Author: Sanchita Basu Das, ISEAS
As the ASEAN Economic Community’s (AEC) December 2015 deadline approaches, most observers feel that the initiative’s deliverables — an integrated production space with free movement of goods, services, and skilled labour — will not be achieved. This may be true. But the AEC should be seen as a work in progress. To simply say it will miss its deadline is to ignore other crucial facts about the AEC’s role and circumstances.
While lessons have been derived from the European Union, the AEC was not developed on the basis of this model. Since ASEAN’s inception, the sovereignty of nation-states and non-interference in domestic matters were key principles guiding the organisation. Economic cooperation was sought in areas where it was deemed necessary. This included allowing for economies of scale and multinationals doing business in Southeast Asia, and anchoring production networks that were already developing in the broader Asian region. Economic cooperation was seen as a gradual process, with long-term aspirations, rather than a mechanism in which strict rules apply irrespective of the nature of member economies and changing global conditions.
Although the AEC is a regional initiative, it is implemented by national economies. Domestic law and policy is required to do things like cut tariffs, remove non-tariff barriers and liberalise the services sector. This can be difficult because each initiative is not the sole preserve of any one body but involves multiple ministries and other agencies. That some domestic economic actors stand to gain or lose from integration means that the AEC generates proponents and opponents. And this slows down the pace of implementation further.
But the AEC is not the sole cause of increasing competition in domestic economies. The AEC vision was developed with an awareness of current global economic trends. The 10 ASEAN countries realised that their own WTO ascension would not lead to quick outcomes in a forum of 150 other countries at different stages of economic development. There the concerns and objections of small economies, like the ones in Southeast Asia, are not likely to be heard.
In contrast, ASEAN and the AEC are small enough to consider the interests of all and may also accord short-term flexibility. While this is likely to slow down the establishment of the AEC, advanced member countries — such as Singapore, Malaysia and Thailand — are not restricted to only this framework. All of them have pursued bilateral free trade agreements with their key trading partners. So, for any single country, heightened competition is a part of the globalisation process. And there are other frameworks — be they bilateral, regional or multilateral — that can further economic liberalisation.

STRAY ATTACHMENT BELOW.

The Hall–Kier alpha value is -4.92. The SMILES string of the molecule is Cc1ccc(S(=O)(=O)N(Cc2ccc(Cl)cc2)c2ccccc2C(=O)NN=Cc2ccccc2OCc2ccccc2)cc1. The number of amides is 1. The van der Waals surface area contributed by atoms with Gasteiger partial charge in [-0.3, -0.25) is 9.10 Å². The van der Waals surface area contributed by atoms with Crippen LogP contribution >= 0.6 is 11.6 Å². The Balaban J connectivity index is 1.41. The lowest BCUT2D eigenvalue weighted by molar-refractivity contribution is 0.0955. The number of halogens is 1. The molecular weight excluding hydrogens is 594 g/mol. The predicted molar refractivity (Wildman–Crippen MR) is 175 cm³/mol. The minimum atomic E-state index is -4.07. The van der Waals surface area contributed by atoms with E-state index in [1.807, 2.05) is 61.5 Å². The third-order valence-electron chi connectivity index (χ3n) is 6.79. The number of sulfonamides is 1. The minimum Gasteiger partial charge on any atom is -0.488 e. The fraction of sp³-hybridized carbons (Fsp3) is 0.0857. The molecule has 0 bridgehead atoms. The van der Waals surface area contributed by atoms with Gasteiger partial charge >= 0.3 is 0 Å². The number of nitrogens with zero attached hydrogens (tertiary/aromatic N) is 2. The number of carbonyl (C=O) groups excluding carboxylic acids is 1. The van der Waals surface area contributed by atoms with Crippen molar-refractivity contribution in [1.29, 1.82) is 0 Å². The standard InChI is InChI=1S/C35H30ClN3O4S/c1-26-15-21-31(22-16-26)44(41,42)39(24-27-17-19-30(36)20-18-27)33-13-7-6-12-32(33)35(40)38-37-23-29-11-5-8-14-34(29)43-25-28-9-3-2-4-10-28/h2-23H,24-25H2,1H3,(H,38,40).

ASEAN economic cooperation is a top-down initiative and hence awareness among stakeholders is low and uneven. The association was instituted in 1967 to promote peace and stability. It took another decade for economic cooperation to make the agenda. But economic cooperation has become a form of diplomacy that is often carried out by foreign ministries in consultation with commerce or trade ministries.
Some have observed that economic regionalism in Southeast Asia is the subject of political elites, with almost no involvement from other stakeholders. This has been accompanied by a low level of awareness of relevant economic cooperation measures, particularly among the final users.
But with the looming 2015 deadline, the private sector is now being listened to. And advocacy for trade initiatives by the private sector is not unanimous. It is often driven by the relative strength of particular firms that bring foreign direct investment into the country.
Finally, the AEC should not be seen in isolation from, but rather in conjunction with, the ASEAN Political-Security Community and ASEAN Socio-Cultural Community. A political security community works towards regional peace and stability, while a socio-cultural community encompasses regional cooperation in areas like environmental protection, limiting the spread of contagious diseases, transnational crime and cooperation when responding to natural disasters. It is hoped that, when combined, these initiatives will help to cultivate a sense of regional identity.
The AEC is a work in progress. Some promises have been met, but significant challenges also remain. Awareness among policymakers and final users is growing. ASEAN is often criticised for weak institutions, which has also made AEC implementation difficult. But only time will only tell how much of this can be changed. With the AEC and ASEAN Charter, the region has already evolved as a rules-based association.
Now is the time for ASEAN countries to come together to strengthen the economic community. The global economy has been in a constant state of flux since the 2008 economic crisis. While the AEC may not deliver on a fully integrated single market and production base for ASEAN stakeholders in 2015, it will help ASEAN members to withstand the next global crisis with confidence.
Sanchita Basu Das is an ISEAS Fellow and Lead Researcher on economic affairs at the ASEAN Studies Centre, ISEAS, Singapore.
A longer version of this article was published here as an ISEAS Perspective.
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Slow but steady for the ASEAN Economic Community